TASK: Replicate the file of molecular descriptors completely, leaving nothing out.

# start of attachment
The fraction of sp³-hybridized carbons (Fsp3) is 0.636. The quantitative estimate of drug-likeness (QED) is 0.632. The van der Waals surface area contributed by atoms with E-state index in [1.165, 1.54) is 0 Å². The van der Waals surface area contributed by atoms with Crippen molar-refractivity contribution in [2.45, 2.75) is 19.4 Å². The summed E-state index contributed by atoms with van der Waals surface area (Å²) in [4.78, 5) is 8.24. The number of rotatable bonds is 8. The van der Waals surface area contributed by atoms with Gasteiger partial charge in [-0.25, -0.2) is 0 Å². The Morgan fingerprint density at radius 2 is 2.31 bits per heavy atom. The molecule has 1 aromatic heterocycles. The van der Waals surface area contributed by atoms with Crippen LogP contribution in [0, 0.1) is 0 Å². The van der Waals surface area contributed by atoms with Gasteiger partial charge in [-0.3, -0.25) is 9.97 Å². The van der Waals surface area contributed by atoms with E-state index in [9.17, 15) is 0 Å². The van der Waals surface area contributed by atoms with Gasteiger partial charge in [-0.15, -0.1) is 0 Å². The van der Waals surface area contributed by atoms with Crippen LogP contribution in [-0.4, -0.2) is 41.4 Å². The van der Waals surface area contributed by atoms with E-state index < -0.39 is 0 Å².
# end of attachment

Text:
The fraction of sp³-hybridized carbons (Fsp3) is 0.636. The quantitative estimate of drug-likeness (QED) is 0.632. The van der Waals surface area contributed by atoms with E-state index in [1.165, 1.54) is 0 Å². The van der Waals surface area contributed by atoms with Crippen molar-refractivity contribution in [2.45, 2.75) is 19.4 Å². The summed E-state index contributed by atoms with van der Waals surface area (Å²) in [4.78, 5) is 8.24. The number of rotatable bonds is 8. The van der Waals surface area contributed by atoms with Gasteiger partial charge in [-0.25, -0.2) is 0 Å². The Morgan fingerprint density at radius 2 is 2.31 bits per heavy atom. The molecule has 1 aromatic heterocycles. The van der Waals surface area contributed by atoms with Crippen LogP contribution in [0, 0.1) is 0 Å². The van der Waals surface area contributed by atoms with Gasteiger partial charge in [-0.3, -0.25) is 9.97 Å². The van der Waals surface area contributed by atoms with E-state index in [9.17, 15) is 0 Å². The van der Waals surface area contributed by atoms with Gasteiger partial charge in [-0.15, -0.1) is 0 Å². The van der Waals surface area contributed by atoms with Crippen LogP contribution in [-0.4, -0.2) is 41.4 Å². The van der Waals surface area contributed by atoms with E-state index < -0.39 is 0 Å².